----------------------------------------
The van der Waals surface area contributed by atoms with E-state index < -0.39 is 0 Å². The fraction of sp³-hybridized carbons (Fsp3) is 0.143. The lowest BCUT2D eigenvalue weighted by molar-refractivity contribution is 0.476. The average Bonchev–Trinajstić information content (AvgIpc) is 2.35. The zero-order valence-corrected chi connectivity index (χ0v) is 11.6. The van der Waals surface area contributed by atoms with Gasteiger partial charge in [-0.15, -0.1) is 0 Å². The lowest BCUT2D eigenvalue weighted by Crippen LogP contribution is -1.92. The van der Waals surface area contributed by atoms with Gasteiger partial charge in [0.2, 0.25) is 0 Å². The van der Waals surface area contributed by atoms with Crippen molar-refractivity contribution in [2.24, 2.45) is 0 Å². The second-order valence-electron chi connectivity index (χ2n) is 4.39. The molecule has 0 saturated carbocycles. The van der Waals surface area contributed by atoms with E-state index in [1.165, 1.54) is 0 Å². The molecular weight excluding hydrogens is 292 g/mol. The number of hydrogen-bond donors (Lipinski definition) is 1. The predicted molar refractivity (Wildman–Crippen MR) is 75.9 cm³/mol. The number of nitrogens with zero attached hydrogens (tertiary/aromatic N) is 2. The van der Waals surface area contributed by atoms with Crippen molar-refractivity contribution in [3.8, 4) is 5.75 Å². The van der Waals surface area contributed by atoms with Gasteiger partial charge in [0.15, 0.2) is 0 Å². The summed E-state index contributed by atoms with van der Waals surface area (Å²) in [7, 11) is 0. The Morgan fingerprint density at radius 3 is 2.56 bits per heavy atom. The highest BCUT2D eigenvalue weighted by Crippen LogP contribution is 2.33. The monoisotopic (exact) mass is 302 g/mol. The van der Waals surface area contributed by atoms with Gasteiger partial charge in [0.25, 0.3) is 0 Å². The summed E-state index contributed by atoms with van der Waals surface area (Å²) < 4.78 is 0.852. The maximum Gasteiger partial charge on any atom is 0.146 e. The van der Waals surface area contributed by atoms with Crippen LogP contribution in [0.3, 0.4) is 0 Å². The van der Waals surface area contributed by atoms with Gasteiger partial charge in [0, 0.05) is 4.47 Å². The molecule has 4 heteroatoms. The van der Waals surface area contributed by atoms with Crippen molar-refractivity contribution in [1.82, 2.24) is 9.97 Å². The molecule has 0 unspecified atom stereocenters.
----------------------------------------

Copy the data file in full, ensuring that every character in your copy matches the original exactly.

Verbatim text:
The van der Waals surface area contributed by atoms with E-state index < -0.39 is 0 Å². The fraction of sp³-hybridized carbons (Fsp3) is 0.143. The lowest BCUT2D eigenvalue weighted by molar-refractivity contribution is 0.476. The average Bonchev–Trinajstić information content (AvgIpc) is 2.35. The zero-order valence-corrected chi connectivity index (χ0v) is 11.6. The van der Waals surface area contributed by atoms with Gasteiger partial charge in [-0.15, -0.1) is 0 Å². The lowest BCUT2D eigenvalue weighted by Crippen LogP contribution is -1.92. The van der Waals surface area contributed by atoms with Gasteiger partial charge in [0.2, 0.25) is 0 Å². The van der Waals surface area contributed by atoms with Crippen molar-refractivity contribution in [2.24, 2.45) is 0 Å². The second-order valence-electron chi connectivity index (χ2n) is 4.39. The molecule has 0 saturated carbocycles. The van der Waals surface area contributed by atoms with E-state index in [1.165, 1.54) is 0 Å². The molecular weight excluding hydrogens is 292 g/mol. The number of hydrogen-bond donors (Lipinski definition) is 1. The predicted molar refractivity (Wildman–Crippen MR) is 75.9 cm³/mol. The number of nitrogens with zero attached hydrogens (tertiary/aromatic N) is 2. The van der Waals surface area contributed by atoms with Crippen molar-refractivity contribution in [3.8, 4) is 5.75 Å². The van der Waals surface area contributed by atoms with Gasteiger partial charge in [0.15, 0.2) is 0 Å². The summed E-state index contributed by atoms with van der Waals surface area (Å²) in [7, 11) is 0. The Morgan fingerprint density at radius 3 is 2.56 bits per heavy atom. The highest BCUT2D eigenvalue weighted by Crippen LogP contribution is 2.33. The monoisotopic (exact) mass is 302 g/mol. The van der Waals surface area contributed by atoms with Gasteiger partial charge in [0.25, 0.3) is 0 Å². The summed E-state index contributed by atoms with van der Waals surface area (Å²) < 4.78 is 0.852. The maximum Gasteiger partial charge on any atom is 0.146 e. The van der Waals surface area contributed by atoms with Crippen LogP contribution in [0.3, 0.4) is 0 Å². The van der Waals surface area contributed by atoms with Gasteiger partial charge in [0, 0.05) is 4.47 Å². The molecule has 4 heteroatoms. The van der Waals surface area contributed by atoms with Crippen molar-refractivity contribution in [1.82, 2.24) is 9.97 Å². The molecule has 0 unspecified atom stereocenters.